PROFILE: Director of Communiversity Cultivates UC's Commitment To Lifelong Learning
Donna Burns marked her 21st anniversary with UCs Communiversity in December 21 years of developing and coordinating quality, non-credit classes that are open to any adult who has an interest in learning something new. The variety of courses covers everything from designing a stained glass window to learning about world travel, boosting a career, inspecting a new home, gardening, planning for retirement, dancing, or learning a language.
The list goes on an on. We now offer 125 different classes per quarter, says Burns, Communiversity director. Weve come a long way. Its fascinating to look at the classes that weve offered throughout Communiversitys history, because you see how much weve changed and how some things are just timeless.
Burns has 54 years of Communiversity catalogs in her office, dating back to its introduction in 1949. The name that merged the community with the university didnt come about until 1968. Leafing through the earliest brochures, Burns finds the program was simply titled, Short-term courses, later evolving into Short-term courses for busy men and women.
I think the emphasis was always on the convenience of learning something new an invitation to come to the university in the evening, where you can enjoy doing something after work, Burns says. Eighty-percent of our classes are still held on UCs campus.
The programs very first brochure in 1949 offered seven classes that met once weekly for eight weeks. Burns says Communiversity now offers more variety in both topics and scheduling. The average is about five meetings per class, but a number of them may meet once or twice. Others may run between eight to 10 weeks.
There are the classes that remain popular through the decades, such as exploring antiques. In a 1949 brochure, learners were invited to take a course on youth and marriage, or to discover music and musicians.
On that note, this winter, Communiversity is offering a new course that covers the history of rock n roll but just remember that The King, Elvis Presley, didnt make his TV debut on the Ed Sullivan show until 1956, seven years after that first music appreciation course was provided at Communiversity. And Hip Hop dancing, another selection for winter quarter, didnt exist for decades after that. However, a Communiversity course examining the turbulent teens dates back to 1951.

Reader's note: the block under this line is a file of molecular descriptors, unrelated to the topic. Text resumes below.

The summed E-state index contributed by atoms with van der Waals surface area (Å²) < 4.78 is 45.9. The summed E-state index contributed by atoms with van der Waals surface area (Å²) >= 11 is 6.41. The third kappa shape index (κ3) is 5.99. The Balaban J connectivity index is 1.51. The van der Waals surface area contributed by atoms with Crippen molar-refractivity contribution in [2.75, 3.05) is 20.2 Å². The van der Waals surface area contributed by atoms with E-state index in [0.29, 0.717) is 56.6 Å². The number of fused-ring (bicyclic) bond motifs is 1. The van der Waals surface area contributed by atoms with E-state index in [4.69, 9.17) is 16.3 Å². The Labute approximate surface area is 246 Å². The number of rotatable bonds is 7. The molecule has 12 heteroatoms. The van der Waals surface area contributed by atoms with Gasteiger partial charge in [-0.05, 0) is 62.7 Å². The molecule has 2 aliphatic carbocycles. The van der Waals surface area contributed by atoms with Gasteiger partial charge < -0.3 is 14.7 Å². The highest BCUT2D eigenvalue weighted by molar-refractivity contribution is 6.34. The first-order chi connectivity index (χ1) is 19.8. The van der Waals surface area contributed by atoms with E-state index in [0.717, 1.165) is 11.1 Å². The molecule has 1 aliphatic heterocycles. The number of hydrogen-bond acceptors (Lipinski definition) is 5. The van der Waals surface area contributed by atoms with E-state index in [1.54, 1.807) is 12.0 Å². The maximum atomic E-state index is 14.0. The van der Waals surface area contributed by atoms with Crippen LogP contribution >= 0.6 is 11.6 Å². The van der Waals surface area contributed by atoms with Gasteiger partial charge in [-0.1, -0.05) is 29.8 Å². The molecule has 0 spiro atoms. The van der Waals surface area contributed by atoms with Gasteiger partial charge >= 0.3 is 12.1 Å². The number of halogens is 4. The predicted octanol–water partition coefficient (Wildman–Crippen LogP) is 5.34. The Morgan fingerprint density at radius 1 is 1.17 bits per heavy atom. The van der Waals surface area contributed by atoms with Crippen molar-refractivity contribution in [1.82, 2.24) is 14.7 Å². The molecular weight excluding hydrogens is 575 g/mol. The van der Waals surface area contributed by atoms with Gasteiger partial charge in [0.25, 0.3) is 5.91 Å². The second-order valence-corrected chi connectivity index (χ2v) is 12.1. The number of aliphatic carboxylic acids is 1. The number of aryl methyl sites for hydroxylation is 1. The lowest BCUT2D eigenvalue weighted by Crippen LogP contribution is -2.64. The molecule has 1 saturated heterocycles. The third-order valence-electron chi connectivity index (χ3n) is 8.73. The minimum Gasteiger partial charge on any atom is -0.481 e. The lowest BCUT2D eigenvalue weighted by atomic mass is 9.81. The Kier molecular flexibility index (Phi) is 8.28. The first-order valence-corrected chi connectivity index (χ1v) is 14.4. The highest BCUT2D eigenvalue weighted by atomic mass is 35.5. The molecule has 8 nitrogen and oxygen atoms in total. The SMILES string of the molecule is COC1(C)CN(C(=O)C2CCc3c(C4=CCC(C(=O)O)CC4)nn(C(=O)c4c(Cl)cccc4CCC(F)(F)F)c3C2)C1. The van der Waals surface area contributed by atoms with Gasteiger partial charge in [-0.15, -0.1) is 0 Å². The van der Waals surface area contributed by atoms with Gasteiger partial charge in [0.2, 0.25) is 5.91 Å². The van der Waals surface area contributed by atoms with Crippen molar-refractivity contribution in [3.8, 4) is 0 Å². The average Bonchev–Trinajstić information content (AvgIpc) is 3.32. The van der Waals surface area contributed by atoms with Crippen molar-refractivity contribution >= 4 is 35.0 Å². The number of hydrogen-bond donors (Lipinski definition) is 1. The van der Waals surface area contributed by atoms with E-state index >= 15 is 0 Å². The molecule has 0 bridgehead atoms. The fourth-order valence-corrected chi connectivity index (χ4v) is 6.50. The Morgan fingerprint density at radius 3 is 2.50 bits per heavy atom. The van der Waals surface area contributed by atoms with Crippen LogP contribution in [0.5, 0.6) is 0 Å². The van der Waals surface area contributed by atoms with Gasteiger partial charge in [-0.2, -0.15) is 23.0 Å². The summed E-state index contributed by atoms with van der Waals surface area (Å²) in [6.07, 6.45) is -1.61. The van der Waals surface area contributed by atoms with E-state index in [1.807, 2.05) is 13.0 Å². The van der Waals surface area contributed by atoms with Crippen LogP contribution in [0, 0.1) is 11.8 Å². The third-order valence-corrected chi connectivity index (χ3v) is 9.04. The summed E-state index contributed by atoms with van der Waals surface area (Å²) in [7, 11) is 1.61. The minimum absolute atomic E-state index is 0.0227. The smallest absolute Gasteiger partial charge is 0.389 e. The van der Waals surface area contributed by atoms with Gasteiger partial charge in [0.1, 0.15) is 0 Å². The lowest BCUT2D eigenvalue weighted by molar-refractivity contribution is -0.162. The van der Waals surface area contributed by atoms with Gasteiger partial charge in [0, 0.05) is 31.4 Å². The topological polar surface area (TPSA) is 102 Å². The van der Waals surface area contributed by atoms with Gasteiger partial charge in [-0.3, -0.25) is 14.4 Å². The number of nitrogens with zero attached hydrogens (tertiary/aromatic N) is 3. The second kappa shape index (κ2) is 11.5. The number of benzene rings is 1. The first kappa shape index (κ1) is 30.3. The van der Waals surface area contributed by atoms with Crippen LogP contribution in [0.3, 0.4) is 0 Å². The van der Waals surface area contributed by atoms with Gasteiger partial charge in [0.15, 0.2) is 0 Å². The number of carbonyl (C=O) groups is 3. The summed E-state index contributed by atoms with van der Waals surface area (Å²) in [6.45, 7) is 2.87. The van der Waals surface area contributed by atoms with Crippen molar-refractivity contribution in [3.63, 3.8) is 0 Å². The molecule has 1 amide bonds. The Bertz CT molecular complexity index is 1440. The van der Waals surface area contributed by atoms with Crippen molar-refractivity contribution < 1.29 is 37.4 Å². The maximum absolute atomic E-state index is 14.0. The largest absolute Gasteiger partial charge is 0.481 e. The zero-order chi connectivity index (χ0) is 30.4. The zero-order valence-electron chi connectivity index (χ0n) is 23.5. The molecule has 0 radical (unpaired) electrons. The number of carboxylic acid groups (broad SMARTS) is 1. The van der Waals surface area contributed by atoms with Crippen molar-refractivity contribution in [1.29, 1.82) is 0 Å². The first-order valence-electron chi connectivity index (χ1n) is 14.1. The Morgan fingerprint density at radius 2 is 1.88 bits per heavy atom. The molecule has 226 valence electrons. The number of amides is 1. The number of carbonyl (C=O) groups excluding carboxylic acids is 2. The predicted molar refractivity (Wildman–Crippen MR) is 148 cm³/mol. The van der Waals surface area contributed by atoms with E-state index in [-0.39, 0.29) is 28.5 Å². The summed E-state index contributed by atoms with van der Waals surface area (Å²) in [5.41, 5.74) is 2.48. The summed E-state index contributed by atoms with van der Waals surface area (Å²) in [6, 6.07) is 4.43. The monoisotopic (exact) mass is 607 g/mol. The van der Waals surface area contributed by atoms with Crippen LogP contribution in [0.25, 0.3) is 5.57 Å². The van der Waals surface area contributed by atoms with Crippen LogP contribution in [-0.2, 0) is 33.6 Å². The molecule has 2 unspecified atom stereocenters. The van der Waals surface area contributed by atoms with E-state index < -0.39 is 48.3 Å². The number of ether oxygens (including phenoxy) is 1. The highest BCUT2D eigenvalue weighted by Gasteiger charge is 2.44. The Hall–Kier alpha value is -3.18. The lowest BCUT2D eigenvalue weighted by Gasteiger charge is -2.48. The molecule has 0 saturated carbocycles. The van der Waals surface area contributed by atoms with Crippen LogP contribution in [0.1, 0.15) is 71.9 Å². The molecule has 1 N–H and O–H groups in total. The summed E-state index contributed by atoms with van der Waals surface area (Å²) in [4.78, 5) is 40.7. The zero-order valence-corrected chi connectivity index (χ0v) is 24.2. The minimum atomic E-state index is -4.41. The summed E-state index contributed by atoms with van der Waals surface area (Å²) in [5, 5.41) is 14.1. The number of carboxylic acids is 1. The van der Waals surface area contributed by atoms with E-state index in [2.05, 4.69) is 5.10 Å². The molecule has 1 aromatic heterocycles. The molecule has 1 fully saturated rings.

The old brochures also reflect advances in technology, as color printing stands out in 1952. That was also when there was a Communiversity class offered on the age of jet propulsion, an age when frequent flier miles were as foreign as owning more than one family car.
As you look over this 1956 brochure, you see the beginnings of an awareness of worldwide learning. This course revealed the people and lands of Latin America with a look at Portugal, Spain and the Caribbean, Burns says. She adds that a 1961 course that delved into the troubled areas of the world in respect to the U.S. examined the Middle East and its conflict. A description for a 1969 course on the Middle East and world affairs reads, The conflict in the Middle East remains, but why and for how long? How well informed are you about one of the most taxed areas in the world today? The course promised a timely look at American foreign policy, the Israeli conflict, and issues resulting from social and economic change.
A Communiversity course this winter that reflects how American society has changed since the 50s is titled, Woman and Finance: Lessons Mother Never Taught You. The course examines how women can protect themselves from financial catastrophe by learning survival tactics that can lead to financial independence.
A hobby that might stir memories of Grandma is now gaining interest among the much younger set. Burns says that because of the demand, winter Communiversity is offering two courses, Knitting for Novices, and Knitting II: Taking it to the Next Level. The growing interest among Cincinnatians toward knitting is reflecting a national trend, according to a survey reported by the Craft Yarn Council of America. That survey, reported in 2002, suggested that the number of women under age 45 who knit or crochet has doubled from nine percent to 18 percent in the past six years.
Burns is always on the lookout for new topics to be taught by qualified instructors. To submit a program for consideration, contact Donna Burns at 513-556-9197 for information on how to get a proposal form.
For more on Communiversity courses and registration, check the web site.
- Average number of non-credit, personal enrichment courses per quarter: 125
- Average cost: $69
- Average number of class meetings: 5
- Average number of students per quarter: 1,200
- 68 percent of Communiversity students are women; 32 percent are men
- 41 percent of Communiversity students are between 25-39 years old;
- 13 percent are younger than that age group.